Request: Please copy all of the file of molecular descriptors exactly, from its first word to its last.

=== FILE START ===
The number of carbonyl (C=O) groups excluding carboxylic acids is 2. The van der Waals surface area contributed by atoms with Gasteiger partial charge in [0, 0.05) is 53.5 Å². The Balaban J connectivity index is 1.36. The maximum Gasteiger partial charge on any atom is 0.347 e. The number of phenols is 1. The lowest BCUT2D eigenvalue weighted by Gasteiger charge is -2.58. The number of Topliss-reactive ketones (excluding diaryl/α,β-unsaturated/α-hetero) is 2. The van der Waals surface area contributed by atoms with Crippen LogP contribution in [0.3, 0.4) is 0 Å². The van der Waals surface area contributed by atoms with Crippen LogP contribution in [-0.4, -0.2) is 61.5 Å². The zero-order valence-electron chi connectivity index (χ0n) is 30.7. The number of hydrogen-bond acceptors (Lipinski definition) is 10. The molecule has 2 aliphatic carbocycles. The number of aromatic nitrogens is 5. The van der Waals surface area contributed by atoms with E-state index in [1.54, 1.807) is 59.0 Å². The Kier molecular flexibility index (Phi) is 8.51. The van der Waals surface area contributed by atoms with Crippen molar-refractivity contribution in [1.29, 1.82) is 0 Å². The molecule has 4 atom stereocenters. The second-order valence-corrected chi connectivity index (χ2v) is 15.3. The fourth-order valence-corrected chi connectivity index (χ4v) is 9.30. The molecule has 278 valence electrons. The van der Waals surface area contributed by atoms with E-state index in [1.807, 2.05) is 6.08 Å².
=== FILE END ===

The number of carbonyl (C=O) groups excluding carboxylic acids is 2. The van der Waals surface area contributed by atoms with Gasteiger partial charge in [0, 0.05) is 53.5 Å². The Balaban J connectivity index is 1.36. The maximum Gasteiger partial charge on any atom is 0.347 e. The number of phenols is 1. The lowest BCUT2D eigenvalue weighted by Gasteiger charge is -2.58. The number of Topliss-reactive ketones (excluding diaryl/α,β-unsaturated/α-hetero) is 2. The van der Waals surface area contributed by atoms with Crippen LogP contribution in [0.3, 0.4) is 0 Å². The van der Waals surface area contributed by atoms with Crippen LogP contribution in [-0.4, -0.2) is 61.5 Å². The zero-order valence-electron chi connectivity index (χ0n) is 30.7. The number of hydrogen-bond acceptors (Lipinski definition) is 10. The molecule has 2 aliphatic carbocycles. The number of aromatic nitrogens is 5. The van der Waals surface area contributed by atoms with E-state index in [1.54, 1.807) is 59.0 Å². The Kier molecular flexibility index (Phi) is 8.51. The van der Waals surface area contributed by atoms with Crippen molar-refractivity contribution in [1.29, 1.82) is 0 Å². The molecule has 4 atom stereocenters. The second-order valence-corrected chi connectivity index (χ2v) is 15.3. The fourth-order valence-corrected chi connectivity index (χ4v) is 9.30. The molecule has 278 valence electrons. The van der Waals surface area contributed by atoms with E-state index in [1.807, 2.05) is 6.08 Å².